Production Notes
Public Theater Cast: The * in front of the following cast members, indicates that they are new to this production: *Noah Bean (Marcus), *Francis Jue (Hyh and others), Julienne Hanzelka Kim (Leah and others), Kathryn Layng (Jane, Myles and otghers), Hoon Lee (DHH), Lucas Caleb Rooney (Stuart, Rocco and others), Anthony Torn (Anouncer and {Name Withheld on Advice of Counsel}.
The Public Theater & Center Theatre Group at the Public Theater's Martinson Hall, 425 Lafayette Street. 212/ 967-7555
From 11/19/07; opening 12/10/07; closing 12/23/07-extended to 12/30/07- and again to 1/13/08.
Running Time: 2 hours and 20 minutes with one intermission
Tickets are $50 with student tickets available in advance, at the box office only, for $25 (1 per ID). $20 Rush Tickets sold an hour before curtain at every performance.
Performances: are Tuesdays at 7 PM; Wednesdays thru Fridays at 8 PM; Saturdays at 2 PM and 8 PM; and Sundays at 3 PM and 7 PM.

The Los Angeles Production Review By David Avery
I'm a writer, so in the end everything is always about me.— DHH

Yellow Face is the latest work from David Henry Hwang, the Asian-American playwright whose most famous play is probably M. Butterfly. The only reason I make the distinction about his ethnicity is that the play itself is about "Asian-American Playwright David Henry Hwang" (DHH for short), tracing his life from the success of M. Butterfly to the near present, and his attempts to come to grips with his role as "Asian Spokesman for the Dramatic Arts"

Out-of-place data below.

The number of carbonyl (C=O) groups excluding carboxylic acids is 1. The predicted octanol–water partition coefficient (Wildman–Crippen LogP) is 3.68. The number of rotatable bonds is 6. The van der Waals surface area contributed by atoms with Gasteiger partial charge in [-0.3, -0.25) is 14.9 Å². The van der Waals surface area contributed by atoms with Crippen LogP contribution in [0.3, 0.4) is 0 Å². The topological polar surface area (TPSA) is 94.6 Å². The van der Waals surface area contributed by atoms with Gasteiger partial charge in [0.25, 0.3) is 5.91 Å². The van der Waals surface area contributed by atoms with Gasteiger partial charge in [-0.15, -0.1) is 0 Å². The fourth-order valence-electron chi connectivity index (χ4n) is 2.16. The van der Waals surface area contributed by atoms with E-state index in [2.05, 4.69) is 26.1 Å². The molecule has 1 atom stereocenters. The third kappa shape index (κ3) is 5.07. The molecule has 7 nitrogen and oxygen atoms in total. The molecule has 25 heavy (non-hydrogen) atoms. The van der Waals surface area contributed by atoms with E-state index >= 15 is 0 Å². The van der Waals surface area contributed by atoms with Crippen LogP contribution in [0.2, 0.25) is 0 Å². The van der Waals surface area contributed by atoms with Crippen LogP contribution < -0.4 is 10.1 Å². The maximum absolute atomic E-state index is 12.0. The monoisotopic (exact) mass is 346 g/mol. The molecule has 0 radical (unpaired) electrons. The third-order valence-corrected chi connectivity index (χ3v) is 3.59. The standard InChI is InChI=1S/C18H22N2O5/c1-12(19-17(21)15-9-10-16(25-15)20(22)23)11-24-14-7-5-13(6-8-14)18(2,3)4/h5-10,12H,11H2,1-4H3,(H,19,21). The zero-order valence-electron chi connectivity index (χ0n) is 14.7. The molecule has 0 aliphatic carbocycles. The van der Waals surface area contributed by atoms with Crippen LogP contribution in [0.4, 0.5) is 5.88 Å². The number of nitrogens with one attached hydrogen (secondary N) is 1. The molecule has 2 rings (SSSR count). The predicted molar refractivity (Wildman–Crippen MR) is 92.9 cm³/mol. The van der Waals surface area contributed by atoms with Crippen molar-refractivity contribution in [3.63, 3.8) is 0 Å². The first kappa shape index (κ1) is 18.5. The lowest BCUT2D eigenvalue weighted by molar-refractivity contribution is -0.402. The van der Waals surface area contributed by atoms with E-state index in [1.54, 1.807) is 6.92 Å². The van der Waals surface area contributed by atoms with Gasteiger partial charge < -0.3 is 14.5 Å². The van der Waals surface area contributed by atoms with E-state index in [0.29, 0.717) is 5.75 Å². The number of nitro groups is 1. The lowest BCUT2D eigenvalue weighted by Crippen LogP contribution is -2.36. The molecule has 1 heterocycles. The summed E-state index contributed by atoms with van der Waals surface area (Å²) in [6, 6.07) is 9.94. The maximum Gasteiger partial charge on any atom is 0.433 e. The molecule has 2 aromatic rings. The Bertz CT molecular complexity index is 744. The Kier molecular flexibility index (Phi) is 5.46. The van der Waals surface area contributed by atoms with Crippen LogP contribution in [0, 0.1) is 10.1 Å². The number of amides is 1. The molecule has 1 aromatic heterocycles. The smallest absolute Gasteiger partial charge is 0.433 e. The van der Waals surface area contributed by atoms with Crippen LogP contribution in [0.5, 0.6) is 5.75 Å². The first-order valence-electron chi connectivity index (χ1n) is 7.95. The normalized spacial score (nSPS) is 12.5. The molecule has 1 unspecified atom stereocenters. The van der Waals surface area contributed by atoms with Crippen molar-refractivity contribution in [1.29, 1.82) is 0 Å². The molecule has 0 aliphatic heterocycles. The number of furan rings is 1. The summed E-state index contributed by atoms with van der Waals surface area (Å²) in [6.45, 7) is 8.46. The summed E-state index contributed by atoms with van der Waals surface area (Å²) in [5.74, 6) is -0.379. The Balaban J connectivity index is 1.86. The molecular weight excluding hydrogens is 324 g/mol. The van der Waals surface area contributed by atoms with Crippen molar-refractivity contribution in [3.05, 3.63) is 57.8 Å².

The play details the fallout from DHH (Hoon Lee) hiring non-Asian actor Marcus (Peter Scanavino) to star in Face Value, about Asian actors infiltrating a production company in "white face." This unfortunately occurs on the heels of DHH's public protests against Caucasian star Jonathan Pryce acting in a Eurasian role in Miss Saigon's Broadway debut. When DHH learns of his mistake he does his best to cover it up, and eventually replaces Marcus with "go-to" Asian B. D. Wong. However, the white actor who previously played Marcus, disillusioned by his experience, decides to travel to China to experience Asian culture and, after assimilating an Asian psyche returns the United States as a premiere "Asian" actor and spokesman for Asian rights. This causes DHH no end of annoyance and more than a little trepidation.